This past Saturday, October 29th, was National Cat Day. National Cat Day was established in 2005 and is sponsored by The Animal Miracle Foundation. I’m lucky enough to have several cats. I’m also someone who has had many cats since I adopted my first when I was 15.
I also adopted my first plant when I was a teenager, so I have years of experience dealing with both greenery and kitties. Here is what I’ve learned:
Cats and Houseplants
- Do some research ahead of time to be sure you’re not bringing home a toxic plant.
- To keep them from nibbling on “safe” plants, get a mister bottle, and don’t be afraid to use it! When you bring a plant home, allow your cat to “investigate” but if they even look like they’re thinking of tasting it, give them a sharp spray from the bottle.
- Dust leaves liberally with cayenne pepper. Cats likely won’t even try to taste it—the smell will likely deter them. There is also a repellent spray called Hot Pepper Wax. A spritz of fresh lemon juice on the leaves can help, as can a product available at most pet stores called Bitter Apple. (Even if a plant is non-toxic, we don’t want chewed-on leaves.)
- There is a product called SSScat, which is a battery-operated canister that shoots a sharp spray of air when something triggers it. It covers about a three-foot square area so is fine indoors.
- To keep kitties from using the pots as a litter box, top the soil with small pine cones or gumballs. Easy, cheap, and effective!
Do not use most essential oils on plants—cats lack the necessary enzymes to metabolize these safely, and it can cause liver damage. As a matter of fact, don’t even use essential oil diffusers because they can collect on their fur and they’ll ingest it when they clean themselves.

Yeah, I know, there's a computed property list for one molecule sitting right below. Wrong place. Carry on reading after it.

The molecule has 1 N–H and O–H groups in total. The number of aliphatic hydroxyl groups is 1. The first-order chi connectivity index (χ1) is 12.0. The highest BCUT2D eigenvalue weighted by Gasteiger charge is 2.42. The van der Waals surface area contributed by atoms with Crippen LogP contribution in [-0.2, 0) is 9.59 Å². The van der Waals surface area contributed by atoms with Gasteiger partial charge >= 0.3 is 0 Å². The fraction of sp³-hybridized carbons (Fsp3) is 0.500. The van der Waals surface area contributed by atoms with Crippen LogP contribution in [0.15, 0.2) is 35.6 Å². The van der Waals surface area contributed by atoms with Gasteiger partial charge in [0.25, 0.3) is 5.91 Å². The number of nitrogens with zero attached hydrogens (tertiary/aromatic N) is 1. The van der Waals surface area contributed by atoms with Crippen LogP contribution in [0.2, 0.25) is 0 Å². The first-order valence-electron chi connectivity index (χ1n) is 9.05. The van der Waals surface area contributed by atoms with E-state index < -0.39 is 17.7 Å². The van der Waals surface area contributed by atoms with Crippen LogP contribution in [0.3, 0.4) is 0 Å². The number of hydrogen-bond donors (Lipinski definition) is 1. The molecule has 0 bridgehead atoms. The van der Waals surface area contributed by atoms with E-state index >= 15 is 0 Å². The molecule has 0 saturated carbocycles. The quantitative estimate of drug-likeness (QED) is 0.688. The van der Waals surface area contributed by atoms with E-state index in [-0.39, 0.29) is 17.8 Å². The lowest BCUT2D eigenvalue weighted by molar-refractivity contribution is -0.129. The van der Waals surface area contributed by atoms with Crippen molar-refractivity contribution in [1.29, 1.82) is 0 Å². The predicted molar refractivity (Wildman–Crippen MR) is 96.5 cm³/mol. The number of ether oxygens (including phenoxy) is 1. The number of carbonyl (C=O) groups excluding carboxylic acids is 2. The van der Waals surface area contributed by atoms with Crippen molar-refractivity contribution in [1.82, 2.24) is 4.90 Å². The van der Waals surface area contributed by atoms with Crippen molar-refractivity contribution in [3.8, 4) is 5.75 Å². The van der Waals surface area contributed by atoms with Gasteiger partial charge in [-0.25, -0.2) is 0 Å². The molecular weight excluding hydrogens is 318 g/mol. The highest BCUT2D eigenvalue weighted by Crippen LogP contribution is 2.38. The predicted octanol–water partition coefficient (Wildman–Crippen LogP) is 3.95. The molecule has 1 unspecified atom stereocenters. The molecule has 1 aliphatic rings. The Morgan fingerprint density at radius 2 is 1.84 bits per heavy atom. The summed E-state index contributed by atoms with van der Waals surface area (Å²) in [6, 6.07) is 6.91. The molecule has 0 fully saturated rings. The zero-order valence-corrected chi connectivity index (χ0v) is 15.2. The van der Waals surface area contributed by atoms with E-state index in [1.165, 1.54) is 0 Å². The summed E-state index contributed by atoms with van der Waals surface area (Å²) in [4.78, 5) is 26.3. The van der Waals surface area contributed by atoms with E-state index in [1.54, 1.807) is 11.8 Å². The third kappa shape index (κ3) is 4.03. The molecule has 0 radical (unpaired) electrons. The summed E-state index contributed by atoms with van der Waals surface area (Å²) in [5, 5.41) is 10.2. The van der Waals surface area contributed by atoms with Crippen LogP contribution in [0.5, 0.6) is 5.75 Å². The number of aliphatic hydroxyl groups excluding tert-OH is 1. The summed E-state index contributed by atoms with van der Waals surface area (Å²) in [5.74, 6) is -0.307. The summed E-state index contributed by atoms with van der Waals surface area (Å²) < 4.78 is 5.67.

Remember that a pet may still have an allergic reaction to non-toxic plants, so it’s best to discourage them from nibbling. Check your local pet store for other suitable repellents. Be sure to provide acceptable nibbles for cats, such as cat grass and catnip. If your pet has ingested a questionable plant or substance, seek professional help immediately.
My cats are now fairly well-behaved around plants—but if I bring one home with long, thin, grass-like foliage, all bets are off. So I place my palm on a stand that lifts it out of their reach and hang my spider plant in front of a window—out of their reach. Most palms are non-toxic but with their long-grassy looking foliage all bets are off as to whether or not they’ll eat them. Keep them out of reach or you’ll have a non-toxic but mostly chewed on plant.
By the way, most of these suggestions will help with dogs, too.
Animal Poison Control Center
The ASPCA’s Animal Poison Control Center is a hotline providing 24-hour-a-day, 7-day-a-week telephone assistance to veterinarians and animal owners. There is a consultation fee. Animal Poison Control Center 1-888-426-4435.
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